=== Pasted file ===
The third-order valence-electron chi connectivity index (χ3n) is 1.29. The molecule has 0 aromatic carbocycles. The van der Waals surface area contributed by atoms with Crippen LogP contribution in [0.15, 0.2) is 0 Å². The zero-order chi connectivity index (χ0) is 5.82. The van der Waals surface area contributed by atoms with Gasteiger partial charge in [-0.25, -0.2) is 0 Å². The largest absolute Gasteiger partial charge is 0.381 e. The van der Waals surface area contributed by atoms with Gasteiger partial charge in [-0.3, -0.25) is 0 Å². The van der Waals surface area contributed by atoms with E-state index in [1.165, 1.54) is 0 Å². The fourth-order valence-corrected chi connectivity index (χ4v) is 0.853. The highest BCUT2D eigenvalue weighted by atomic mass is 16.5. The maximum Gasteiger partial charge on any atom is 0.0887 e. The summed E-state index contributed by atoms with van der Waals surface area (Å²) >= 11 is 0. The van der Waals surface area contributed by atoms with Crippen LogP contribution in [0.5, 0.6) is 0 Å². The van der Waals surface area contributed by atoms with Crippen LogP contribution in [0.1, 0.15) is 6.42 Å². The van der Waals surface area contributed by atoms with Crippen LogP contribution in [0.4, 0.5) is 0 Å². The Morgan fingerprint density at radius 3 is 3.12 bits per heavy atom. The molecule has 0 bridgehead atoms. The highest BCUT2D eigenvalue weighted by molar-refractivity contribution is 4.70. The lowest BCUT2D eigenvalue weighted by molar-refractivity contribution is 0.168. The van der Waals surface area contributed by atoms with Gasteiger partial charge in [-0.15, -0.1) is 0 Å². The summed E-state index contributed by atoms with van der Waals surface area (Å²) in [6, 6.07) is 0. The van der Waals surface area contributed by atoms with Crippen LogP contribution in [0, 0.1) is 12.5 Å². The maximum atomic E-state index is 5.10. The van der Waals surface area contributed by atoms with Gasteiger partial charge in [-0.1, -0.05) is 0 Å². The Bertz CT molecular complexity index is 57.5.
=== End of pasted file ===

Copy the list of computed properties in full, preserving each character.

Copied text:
The third-order valence-electron chi connectivity index (χ3n) is 1.29. The molecule has 0 aromatic carbocycles. The van der Waals surface area contributed by atoms with Crippen LogP contribution in [0.15, 0.2) is 0 Å². The zero-order chi connectivity index (χ0) is 5.82. The van der Waals surface area contributed by atoms with Gasteiger partial charge in [-0.25, -0.2) is 0 Å². The largest absolute Gasteiger partial charge is 0.381 e. The van der Waals surface area contributed by atoms with Gasteiger partial charge in [-0.3, -0.25) is 0 Å². The van der Waals surface area contributed by atoms with E-state index in [1.165, 1.54) is 0 Å². The fourth-order valence-corrected chi connectivity index (χ4v) is 0.853. The highest BCUT2D eigenvalue weighted by atomic mass is 16.5. The maximum Gasteiger partial charge on any atom is 0.0887 e. The summed E-state index contributed by atoms with van der Waals surface area (Å²) >= 11 is 0. The van der Waals surface area contributed by atoms with Crippen LogP contribution in [0.5, 0.6) is 0 Å². The van der Waals surface area contributed by atoms with Crippen LogP contribution in [0.1, 0.15) is 6.42 Å². The van der Waals surface area contributed by atoms with Crippen LogP contribution in [0.4, 0.5) is 0 Å². The Morgan fingerprint density at radius 3 is 3.12 bits per heavy atom. The molecule has 0 bridgehead atoms. The highest BCUT2D eigenvalue weighted by molar-refractivity contribution is 4.70. The lowest BCUT2D eigenvalue weighted by molar-refractivity contribution is 0.168. The van der Waals surface area contributed by atoms with Gasteiger partial charge in [-0.15, -0.1) is 0 Å². The summed E-state index contributed by atoms with van der Waals surface area (Å²) in [6, 6.07) is 0. The van der Waals surface area contributed by atoms with Crippen LogP contribution in [0, 0.1) is 12.5 Å². The maximum atomic E-state index is 5.10. The van der Waals surface area contributed by atoms with Gasteiger partial charge in [-0.1, -0.05) is 0 Å². The Bertz CT molecular complexity index is 57.5.